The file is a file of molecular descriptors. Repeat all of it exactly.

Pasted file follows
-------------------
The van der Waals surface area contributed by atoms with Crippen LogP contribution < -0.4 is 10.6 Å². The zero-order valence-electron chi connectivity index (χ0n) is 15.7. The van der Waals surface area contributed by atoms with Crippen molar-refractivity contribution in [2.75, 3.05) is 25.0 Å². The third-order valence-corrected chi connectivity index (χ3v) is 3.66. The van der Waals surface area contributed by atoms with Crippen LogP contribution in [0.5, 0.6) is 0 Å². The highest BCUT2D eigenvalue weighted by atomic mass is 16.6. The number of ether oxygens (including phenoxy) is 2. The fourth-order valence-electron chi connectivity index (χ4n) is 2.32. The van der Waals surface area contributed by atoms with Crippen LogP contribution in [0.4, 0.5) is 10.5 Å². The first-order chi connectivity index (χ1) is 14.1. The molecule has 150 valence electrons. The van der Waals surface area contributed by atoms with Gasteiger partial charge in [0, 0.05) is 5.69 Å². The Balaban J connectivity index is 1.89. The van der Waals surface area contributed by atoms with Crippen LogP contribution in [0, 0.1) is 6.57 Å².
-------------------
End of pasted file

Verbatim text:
The van der Waals surface area contributed by atoms with Crippen LogP contribution < -0.4 is 10.6 Å². The zero-order valence-electron chi connectivity index (χ0n) is 15.7. The van der Waals surface area contributed by atoms with Crippen molar-refractivity contribution in [2.75, 3.05) is 25.0 Å². The third-order valence-corrected chi connectivity index (χ3v) is 3.66. The van der Waals surface area contributed by atoms with Crippen LogP contribution in [0.5, 0.6) is 0 Å². The highest BCUT2D eigenvalue weighted by atomic mass is 16.6. The number of ether oxygens (including phenoxy) is 2. The fourth-order valence-electron chi connectivity index (χ4n) is 2.32. The van der Waals surface area contributed by atoms with Crippen LogP contribution in [0.4, 0.5) is 10.5 Å². The first-order chi connectivity index (χ1) is 14.1. The molecule has 150 valence electrons. The van der Waals surface area contributed by atoms with Gasteiger partial charge in [0, 0.05) is 5.69 Å². The Balaban J connectivity index is 1.89. The van der Waals surface area contributed by atoms with Crippen LogP contribution in [0, 0.1) is 6.57 Å².